Are auditors and other IRS agents allowed to get a ride from a ridesharing service–or even a friend or family member–to a taxpayer’s home or place of business? It depends on whether doing so violates the taxpayer’s privacy rights.
That’s the conclusion of the IRS Office of the Chief Counsel in a recent legal opinion. While the memorandum doesn’t change the law, it does offer some clarity for taxpayers.
The only times an auditor or IRS agent can visit a taxpayer’s home or place of business is when that taxpayer is being examined or criminally investigated, or is facing special collection circumstances. In any of these cases, it’s understandable that the taxpayer would want to protect their privacy.
That can get tricky when the auditor or IRS agent needs to hitch a ride.
“Providing the taxpayer’s address or identity to a third-party transportation provider, coupled with the agent’s job description and employing agency, may indirectly and impermissibly disclose that the taxpayer is subject to an exam,” states the opinion. “While there is no absolute bar to using alternative methods of transportation, agents should be sure that no direct or indirect disclosure is made.”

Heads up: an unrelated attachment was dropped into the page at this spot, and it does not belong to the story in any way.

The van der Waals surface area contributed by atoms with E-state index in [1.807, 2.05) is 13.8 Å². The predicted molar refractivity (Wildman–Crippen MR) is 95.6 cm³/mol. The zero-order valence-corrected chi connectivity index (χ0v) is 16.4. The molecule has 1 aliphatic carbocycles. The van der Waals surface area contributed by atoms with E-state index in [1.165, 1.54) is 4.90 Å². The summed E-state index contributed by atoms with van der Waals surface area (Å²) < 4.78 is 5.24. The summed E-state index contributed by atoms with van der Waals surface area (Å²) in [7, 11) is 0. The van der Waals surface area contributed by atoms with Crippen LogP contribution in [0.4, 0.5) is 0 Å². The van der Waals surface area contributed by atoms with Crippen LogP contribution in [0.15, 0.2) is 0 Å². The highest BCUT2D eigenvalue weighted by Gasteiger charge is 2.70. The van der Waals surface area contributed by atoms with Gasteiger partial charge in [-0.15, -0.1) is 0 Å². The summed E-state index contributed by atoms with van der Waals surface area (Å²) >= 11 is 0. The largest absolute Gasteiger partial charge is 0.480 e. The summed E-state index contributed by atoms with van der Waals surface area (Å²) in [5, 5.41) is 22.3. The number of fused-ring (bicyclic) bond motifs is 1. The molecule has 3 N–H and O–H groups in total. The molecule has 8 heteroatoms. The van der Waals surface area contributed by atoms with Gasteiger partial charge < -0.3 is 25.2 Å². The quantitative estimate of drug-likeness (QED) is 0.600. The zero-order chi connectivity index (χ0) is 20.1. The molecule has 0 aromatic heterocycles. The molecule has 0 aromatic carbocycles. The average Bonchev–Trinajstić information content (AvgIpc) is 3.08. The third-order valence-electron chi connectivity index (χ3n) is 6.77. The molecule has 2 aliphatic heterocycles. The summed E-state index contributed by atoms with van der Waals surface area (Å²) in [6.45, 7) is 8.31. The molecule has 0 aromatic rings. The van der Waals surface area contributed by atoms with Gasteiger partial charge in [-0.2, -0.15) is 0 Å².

Riding public transportation or being dropped off some distance away from the taxpayer’s actual location may be enough. And simply taking a taxi, Uber, Lyft, or other car service to travel to the taxpayer’s location may be OK, too, as long as the auditor or agent is incognito—meaning, they aren’t carrying or wearing anything that indicates that they work for the IRS.
But, because this is a grey area, don’t be afraid to question whether your privacy has been violated by an IRS visit. The agency promises taxpayers a right to privacy and specifically states that tax administration investigations can only be disclosed to necessary third parties. Your friendly neighborhood Uber driver isn’t among those parties. For questions, feel free to contact us.